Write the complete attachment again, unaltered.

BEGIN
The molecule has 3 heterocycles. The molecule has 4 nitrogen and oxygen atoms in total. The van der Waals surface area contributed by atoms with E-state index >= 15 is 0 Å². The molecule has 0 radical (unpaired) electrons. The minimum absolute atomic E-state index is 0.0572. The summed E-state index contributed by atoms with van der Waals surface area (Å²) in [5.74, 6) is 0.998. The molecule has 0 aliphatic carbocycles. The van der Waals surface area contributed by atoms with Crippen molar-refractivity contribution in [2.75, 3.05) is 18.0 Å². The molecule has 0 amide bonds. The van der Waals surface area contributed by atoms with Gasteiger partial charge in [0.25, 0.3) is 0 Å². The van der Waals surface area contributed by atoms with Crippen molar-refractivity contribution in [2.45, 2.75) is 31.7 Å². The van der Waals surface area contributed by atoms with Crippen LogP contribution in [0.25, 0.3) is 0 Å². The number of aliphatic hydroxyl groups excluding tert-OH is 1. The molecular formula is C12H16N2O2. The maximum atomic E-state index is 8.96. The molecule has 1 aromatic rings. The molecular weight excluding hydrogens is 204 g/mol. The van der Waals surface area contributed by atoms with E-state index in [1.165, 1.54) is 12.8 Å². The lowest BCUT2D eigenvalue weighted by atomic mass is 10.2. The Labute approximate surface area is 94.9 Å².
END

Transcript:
The molecule has 3 heterocycles. The molecule has 4 nitrogen and oxygen atoms in total. The van der Waals surface area contributed by atoms with E-state index >= 15 is 0 Å². The molecule has 0 radical (unpaired) electrons. The minimum absolute atomic E-state index is 0.0572. The summed E-state index contributed by atoms with van der Waals surface area (Å²) in [5.74, 6) is 0.998. The molecule has 0 aliphatic carbocycles. The van der Waals surface area contributed by atoms with Crippen molar-refractivity contribution in [2.75, 3.05) is 18.0 Å². The molecule has 0 amide bonds. The van der Waals surface area contributed by atoms with Gasteiger partial charge in [0.25, 0.3) is 0 Å². The van der Waals surface area contributed by atoms with Crippen molar-refractivity contribution in [2.45, 2.75) is 31.7 Å². The van der Waals surface area contributed by atoms with Crippen LogP contribution in [0.25, 0.3) is 0 Å². The number of aliphatic hydroxyl groups excluding tert-OH is 1. The molecular formula is C12H16N2O2. The maximum atomic E-state index is 8.96. The molecule has 1 aromatic rings. The molecular weight excluding hydrogens is 204 g/mol. The van der Waals surface area contributed by atoms with E-state index in [1.165, 1.54) is 12.8 Å². The lowest BCUT2D eigenvalue weighted by atomic mass is 10.2. The Labute approximate surface area is 94.9 Å².